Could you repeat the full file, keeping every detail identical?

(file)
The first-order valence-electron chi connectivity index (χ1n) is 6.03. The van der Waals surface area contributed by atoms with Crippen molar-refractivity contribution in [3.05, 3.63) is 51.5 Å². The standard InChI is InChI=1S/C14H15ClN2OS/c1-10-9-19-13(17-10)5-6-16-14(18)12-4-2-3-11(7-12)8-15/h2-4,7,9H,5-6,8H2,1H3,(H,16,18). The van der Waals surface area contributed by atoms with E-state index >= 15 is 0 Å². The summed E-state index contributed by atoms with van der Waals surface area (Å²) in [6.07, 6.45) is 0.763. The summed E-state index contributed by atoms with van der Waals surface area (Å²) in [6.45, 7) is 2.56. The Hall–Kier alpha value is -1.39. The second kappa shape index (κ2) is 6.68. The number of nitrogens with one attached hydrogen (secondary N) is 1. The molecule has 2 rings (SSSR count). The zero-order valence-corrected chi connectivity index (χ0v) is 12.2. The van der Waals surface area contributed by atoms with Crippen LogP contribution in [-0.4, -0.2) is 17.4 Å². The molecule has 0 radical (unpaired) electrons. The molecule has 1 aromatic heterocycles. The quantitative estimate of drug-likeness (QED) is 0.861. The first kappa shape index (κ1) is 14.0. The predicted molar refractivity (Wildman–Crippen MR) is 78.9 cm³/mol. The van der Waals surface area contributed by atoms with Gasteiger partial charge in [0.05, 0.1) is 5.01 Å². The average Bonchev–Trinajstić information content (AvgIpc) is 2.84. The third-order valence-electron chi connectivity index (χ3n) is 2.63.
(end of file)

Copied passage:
The first-order valence-electron chi connectivity index (χ1n) is 6.03. The van der Waals surface area contributed by atoms with Crippen molar-refractivity contribution in [3.05, 3.63) is 51.5 Å². The standard InChI is InChI=1S/C14H15ClN2OS/c1-10-9-19-13(17-10)5-6-16-14(18)12-4-2-3-11(7-12)8-15/h2-4,7,9H,5-6,8H2,1H3,(H,16,18). The van der Waals surface area contributed by atoms with E-state index >= 15 is 0 Å². The summed E-state index contributed by atoms with van der Waals surface area (Å²) in [6.07, 6.45) is 0.763. The summed E-state index contributed by atoms with van der Waals surface area (Å²) in [6.45, 7) is 2.56. The Hall–Kier alpha value is -1.39. The second kappa shape index (κ2) is 6.68. The number of nitrogens with one attached hydrogen (secondary N) is 1. The molecule has 2 rings (SSSR count). The zero-order valence-corrected chi connectivity index (χ0v) is 12.2. The van der Waals surface area contributed by atoms with Crippen LogP contribution in [-0.4, -0.2) is 17.4 Å². The molecule has 0 radical (unpaired) electrons. The molecule has 1 aromatic heterocycles. The quantitative estimate of drug-likeness (QED) is 0.861. The first kappa shape index (κ1) is 14.0. The predicted molar refractivity (Wildman–Crippen MR) is 78.9 cm³/mol. The van der Waals surface area contributed by atoms with Gasteiger partial charge in [0.05, 0.1) is 5.01 Å². The average Bonchev–Trinajstić information content (AvgIpc) is 2.84. The third-order valence-electron chi connectivity index (χ3n) is 2.63.